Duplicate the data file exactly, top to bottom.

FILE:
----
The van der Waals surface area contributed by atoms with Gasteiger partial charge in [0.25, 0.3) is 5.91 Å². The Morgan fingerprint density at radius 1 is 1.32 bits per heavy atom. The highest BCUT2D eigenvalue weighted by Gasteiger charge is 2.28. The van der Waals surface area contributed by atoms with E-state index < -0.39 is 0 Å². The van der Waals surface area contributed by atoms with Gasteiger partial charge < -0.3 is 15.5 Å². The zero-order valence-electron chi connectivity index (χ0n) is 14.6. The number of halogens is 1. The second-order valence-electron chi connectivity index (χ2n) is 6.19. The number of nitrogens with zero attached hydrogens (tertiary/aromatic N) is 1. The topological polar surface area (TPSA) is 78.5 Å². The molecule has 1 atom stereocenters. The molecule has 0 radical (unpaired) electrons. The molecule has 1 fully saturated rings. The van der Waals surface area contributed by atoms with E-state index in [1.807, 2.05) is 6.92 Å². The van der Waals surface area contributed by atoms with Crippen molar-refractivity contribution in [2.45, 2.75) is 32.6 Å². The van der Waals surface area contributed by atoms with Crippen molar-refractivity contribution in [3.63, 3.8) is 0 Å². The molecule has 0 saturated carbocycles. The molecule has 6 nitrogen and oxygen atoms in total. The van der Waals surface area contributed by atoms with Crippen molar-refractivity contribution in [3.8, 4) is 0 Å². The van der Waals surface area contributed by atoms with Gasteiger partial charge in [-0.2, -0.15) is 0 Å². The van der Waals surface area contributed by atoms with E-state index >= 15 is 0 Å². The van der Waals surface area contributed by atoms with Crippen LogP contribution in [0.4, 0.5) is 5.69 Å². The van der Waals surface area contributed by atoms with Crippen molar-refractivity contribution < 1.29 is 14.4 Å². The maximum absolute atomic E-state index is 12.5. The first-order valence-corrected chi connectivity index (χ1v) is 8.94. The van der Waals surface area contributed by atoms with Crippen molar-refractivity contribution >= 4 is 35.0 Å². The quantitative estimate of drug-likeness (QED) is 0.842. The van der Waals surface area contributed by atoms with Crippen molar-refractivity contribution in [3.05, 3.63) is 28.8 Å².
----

The van der Waals surface area contributed by atoms with Gasteiger partial charge in [0.25, 0.3) is 5.91 Å². The Morgan fingerprint density at radius 1 is 1.32 bits per heavy atom. The highest BCUT2D eigenvalue weighted by Gasteiger charge is 2.28. The van der Waals surface area contributed by atoms with E-state index < -0.39 is 0 Å². The van der Waals surface area contributed by atoms with Gasteiger partial charge < -0.3 is 15.5 Å². The zero-order valence-electron chi connectivity index (χ0n) is 14.6. The number of halogens is 1. The second-order valence-electron chi connectivity index (χ2n) is 6.19. The number of nitrogens with zero attached hydrogens (tertiary/aromatic N) is 1. The topological polar surface area (TPSA) is 78.5 Å². The molecule has 1 atom stereocenters. The molecule has 0 radical (unpaired) electrons. The molecule has 1 fully saturated rings. The van der Waals surface area contributed by atoms with E-state index in [1.807, 2.05) is 6.92 Å². The van der Waals surface area contributed by atoms with Crippen molar-refractivity contribution in [2.45, 2.75) is 32.6 Å². The van der Waals surface area contributed by atoms with Crippen molar-refractivity contribution in [3.63, 3.8) is 0 Å². The molecule has 0 saturated carbocycles. The molecule has 6 nitrogen and oxygen atoms in total. The van der Waals surface area contributed by atoms with Crippen molar-refractivity contribution in [3.8, 4) is 0 Å². The van der Waals surface area contributed by atoms with Gasteiger partial charge in [-0.2, -0.15) is 0 Å². The van der Waals surface area contributed by atoms with E-state index >= 15 is 0 Å². The van der Waals surface area contributed by atoms with Crippen LogP contribution in [0.4, 0.5) is 5.69 Å². The van der Waals surface area contributed by atoms with Crippen molar-refractivity contribution < 1.29 is 14.4 Å². The maximum absolute atomic E-state index is 12.5. The first-order valence-corrected chi connectivity index (χ1v) is 8.94. The van der Waals surface area contributed by atoms with Crippen molar-refractivity contribution >= 4 is 35.0 Å². The quantitative estimate of drug-likeness (QED) is 0.842. The van der Waals surface area contributed by atoms with Crippen molar-refractivity contribution in [3.05, 3.63) is 28.8 Å².